Robert Landsen, Light Through the Leaves (Detail), 2015, gouache on paper, 30 x 22 inches.

Robert Landsen, The Shape of Time (Time Means Nothing), 2015, ink on paper, 32 x 24 inches.

Robert Landsen
The Shape of Time (Time Means Nothing)

ink on paper
32 x 24 inches.

Robert Landsen at Cris Worley Fine Arts

Remember when you were a kid, and you’d sit on the grass and look up at the clouds? Maybe you still do—in which case you’ll know exactly what I’m talking about. Perhaps, in a cloud, you saw a lion, but your friend saw a dog. Maybe she saw something completely different; maybe it was a house. Art can be like that too. Of course there are innumerable works over which we find ourselves engaged in heady conceptual debate, but art, on occasion, can be like a cloud; one can truly see many things in it:  houses, lions, flowers. It’s that boundless sense of visual possibility Robert Landsen captures in his drawings.

On view at Dallas’ Cris Worley Fine Arts through Nov. 14, Metamorphosis is a collection of Landsen’s works on paper from four different series. The title itself describes possibility; metamorphosis implies change and evolution. Landsen’s drawing practice refers to the same; when he begins a piece he creates an algorithm, or a set of rules, which, although they dictate the beginning of each individual piece and the following steps, leave the end-result unpredictable, even to the artist; endless possibility.

Upon first glance Landsen’s work seems nothing like what I’ve described; the line-based drawings are more immediately evocative of the cold minimalism of other artists famous for rules, such as Sol LeWitt and Walter de Maria. But upon closer inspection (preferably in the flesh), his work reveals a provenance more in keeping with the ritualistic, religiously derived art of the Buddhist mandalas or perhaps the more empathetic, naturalistically informed minimalism of Agnes Martin.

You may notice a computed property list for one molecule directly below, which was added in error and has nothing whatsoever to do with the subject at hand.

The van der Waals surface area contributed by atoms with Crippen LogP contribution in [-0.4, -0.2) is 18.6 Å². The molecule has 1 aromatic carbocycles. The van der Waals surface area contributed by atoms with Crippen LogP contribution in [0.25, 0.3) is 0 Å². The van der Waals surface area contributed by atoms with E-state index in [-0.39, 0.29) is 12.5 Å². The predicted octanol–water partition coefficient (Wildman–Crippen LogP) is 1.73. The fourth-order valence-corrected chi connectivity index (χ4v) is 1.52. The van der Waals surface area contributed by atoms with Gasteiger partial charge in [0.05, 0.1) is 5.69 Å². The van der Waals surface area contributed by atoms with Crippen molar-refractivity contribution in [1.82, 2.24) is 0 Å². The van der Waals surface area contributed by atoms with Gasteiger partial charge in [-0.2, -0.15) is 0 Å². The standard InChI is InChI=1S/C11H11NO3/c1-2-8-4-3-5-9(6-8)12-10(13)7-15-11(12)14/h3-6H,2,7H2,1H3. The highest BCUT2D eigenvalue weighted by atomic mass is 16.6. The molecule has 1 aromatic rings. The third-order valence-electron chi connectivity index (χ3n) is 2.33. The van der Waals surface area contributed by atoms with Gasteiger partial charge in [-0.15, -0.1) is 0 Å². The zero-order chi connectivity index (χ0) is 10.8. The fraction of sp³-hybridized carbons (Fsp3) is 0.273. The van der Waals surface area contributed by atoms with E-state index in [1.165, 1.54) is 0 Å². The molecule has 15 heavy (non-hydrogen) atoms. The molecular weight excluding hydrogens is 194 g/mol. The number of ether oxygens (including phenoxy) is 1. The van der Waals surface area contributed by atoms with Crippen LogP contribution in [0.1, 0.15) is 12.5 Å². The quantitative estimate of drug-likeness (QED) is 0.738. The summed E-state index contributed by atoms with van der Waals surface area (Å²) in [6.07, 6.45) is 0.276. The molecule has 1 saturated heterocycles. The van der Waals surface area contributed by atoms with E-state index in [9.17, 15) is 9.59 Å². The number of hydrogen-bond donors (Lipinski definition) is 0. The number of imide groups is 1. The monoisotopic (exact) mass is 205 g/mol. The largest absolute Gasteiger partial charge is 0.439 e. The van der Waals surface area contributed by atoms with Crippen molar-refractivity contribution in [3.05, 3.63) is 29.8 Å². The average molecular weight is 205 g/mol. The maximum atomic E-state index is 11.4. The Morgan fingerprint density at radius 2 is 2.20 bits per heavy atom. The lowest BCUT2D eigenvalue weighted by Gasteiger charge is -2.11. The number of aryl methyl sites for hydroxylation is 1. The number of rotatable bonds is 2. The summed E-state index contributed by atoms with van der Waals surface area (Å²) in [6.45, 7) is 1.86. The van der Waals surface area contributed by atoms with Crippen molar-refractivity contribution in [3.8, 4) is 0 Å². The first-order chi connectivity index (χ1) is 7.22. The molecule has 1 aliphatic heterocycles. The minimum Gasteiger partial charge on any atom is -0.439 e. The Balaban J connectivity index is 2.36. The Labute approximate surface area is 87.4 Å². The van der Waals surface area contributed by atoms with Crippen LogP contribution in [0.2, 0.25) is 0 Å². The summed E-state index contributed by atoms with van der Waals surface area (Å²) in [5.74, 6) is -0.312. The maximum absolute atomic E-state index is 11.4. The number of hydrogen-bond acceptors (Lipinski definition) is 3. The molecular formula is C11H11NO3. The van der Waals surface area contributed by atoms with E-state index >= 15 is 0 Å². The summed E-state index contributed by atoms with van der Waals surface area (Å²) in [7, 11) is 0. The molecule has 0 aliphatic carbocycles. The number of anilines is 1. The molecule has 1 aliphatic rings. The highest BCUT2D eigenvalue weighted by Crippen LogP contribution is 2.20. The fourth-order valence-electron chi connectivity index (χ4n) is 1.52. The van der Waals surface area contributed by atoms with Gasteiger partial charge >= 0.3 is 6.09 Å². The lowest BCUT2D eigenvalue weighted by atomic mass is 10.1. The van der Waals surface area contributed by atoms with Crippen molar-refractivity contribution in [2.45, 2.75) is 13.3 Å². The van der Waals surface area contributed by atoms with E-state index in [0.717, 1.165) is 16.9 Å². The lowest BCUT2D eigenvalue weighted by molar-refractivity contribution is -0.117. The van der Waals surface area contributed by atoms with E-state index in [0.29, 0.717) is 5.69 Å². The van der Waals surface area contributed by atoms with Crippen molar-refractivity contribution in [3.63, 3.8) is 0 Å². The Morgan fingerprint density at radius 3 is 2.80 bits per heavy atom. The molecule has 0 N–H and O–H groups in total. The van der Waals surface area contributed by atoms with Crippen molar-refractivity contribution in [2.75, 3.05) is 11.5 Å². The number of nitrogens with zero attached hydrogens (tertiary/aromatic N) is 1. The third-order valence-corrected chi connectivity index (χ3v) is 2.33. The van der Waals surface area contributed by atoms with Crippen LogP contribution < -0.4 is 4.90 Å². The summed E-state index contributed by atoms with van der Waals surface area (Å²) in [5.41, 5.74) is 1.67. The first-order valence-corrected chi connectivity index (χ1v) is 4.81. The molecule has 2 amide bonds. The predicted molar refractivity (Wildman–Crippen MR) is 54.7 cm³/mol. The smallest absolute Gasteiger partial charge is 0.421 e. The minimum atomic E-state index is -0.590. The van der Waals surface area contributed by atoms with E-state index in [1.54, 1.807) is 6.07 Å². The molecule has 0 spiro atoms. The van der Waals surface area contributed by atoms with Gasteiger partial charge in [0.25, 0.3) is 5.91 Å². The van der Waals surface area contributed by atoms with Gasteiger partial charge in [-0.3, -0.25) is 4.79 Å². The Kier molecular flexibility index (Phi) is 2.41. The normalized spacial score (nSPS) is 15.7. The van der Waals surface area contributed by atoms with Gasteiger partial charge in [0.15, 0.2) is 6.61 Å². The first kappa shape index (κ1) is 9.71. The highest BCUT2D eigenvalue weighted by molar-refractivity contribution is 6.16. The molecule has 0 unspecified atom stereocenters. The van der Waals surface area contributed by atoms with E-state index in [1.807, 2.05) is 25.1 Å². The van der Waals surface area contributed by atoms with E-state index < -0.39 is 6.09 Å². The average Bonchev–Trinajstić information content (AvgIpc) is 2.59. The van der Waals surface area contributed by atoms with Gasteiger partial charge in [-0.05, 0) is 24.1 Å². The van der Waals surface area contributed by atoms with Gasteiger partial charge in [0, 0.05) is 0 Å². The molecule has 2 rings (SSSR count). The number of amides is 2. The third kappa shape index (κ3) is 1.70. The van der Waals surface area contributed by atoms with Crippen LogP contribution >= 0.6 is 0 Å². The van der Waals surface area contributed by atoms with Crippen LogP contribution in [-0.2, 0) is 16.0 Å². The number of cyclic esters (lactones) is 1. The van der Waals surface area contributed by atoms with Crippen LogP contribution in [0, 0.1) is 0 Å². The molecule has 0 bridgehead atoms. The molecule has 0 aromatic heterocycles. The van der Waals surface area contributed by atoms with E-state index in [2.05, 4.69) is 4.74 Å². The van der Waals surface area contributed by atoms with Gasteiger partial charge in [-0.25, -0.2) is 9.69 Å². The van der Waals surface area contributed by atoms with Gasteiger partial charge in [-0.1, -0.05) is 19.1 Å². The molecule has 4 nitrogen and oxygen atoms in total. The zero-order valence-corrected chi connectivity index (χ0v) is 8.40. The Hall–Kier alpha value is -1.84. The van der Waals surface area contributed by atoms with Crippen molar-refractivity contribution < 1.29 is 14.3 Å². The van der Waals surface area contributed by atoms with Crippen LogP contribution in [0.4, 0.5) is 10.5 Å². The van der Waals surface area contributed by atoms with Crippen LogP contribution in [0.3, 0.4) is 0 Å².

The works are fragile, both in material and in form: Landsen painstakingly draws his work by hand. These works are minimalist only insofar as the materials are few and the idea is at once technically simple and conceptually complex. They’re much more than that: They’re full of seemingly incongruous ideas, such as nature and space, love and physics.

Landsen’s titles are telling; The Sound of Rain, Light Through the Leaves, The Shape of Time. The surprisingly active drawings conjure associations both with the biological/anthropomorphic aspects of the natural world as well as the scientific complexity of the space/time continuum (the scientifically-minded use of his drawing algorithms is another tell). Landsen’s skilled melding of complexity and fragility provide the perfect blend of timelessness and beauty that is space and nature at once.

Perhaps unintentionally, in works such as The Shape of Time and To Hold You in my Mind #1, Landsen is capturing the folding and unfolding of space and time in a uniquely romantic manner, but think about it, the mysteries of space and love aren’t all that different: Neither can be explained, nor can they be truly understood, not, at least, in the way we humans conceive of understanding.

They’re both mysteriously lovely. Both make us nervously excited. Both are full of endless possibilities, something Landsen’s drawings capture. He starts from a simple set of rules and the impossibility of knowing the result when he begins, but somehow, each drawing is full of movement; evocative of, well, whatever you see.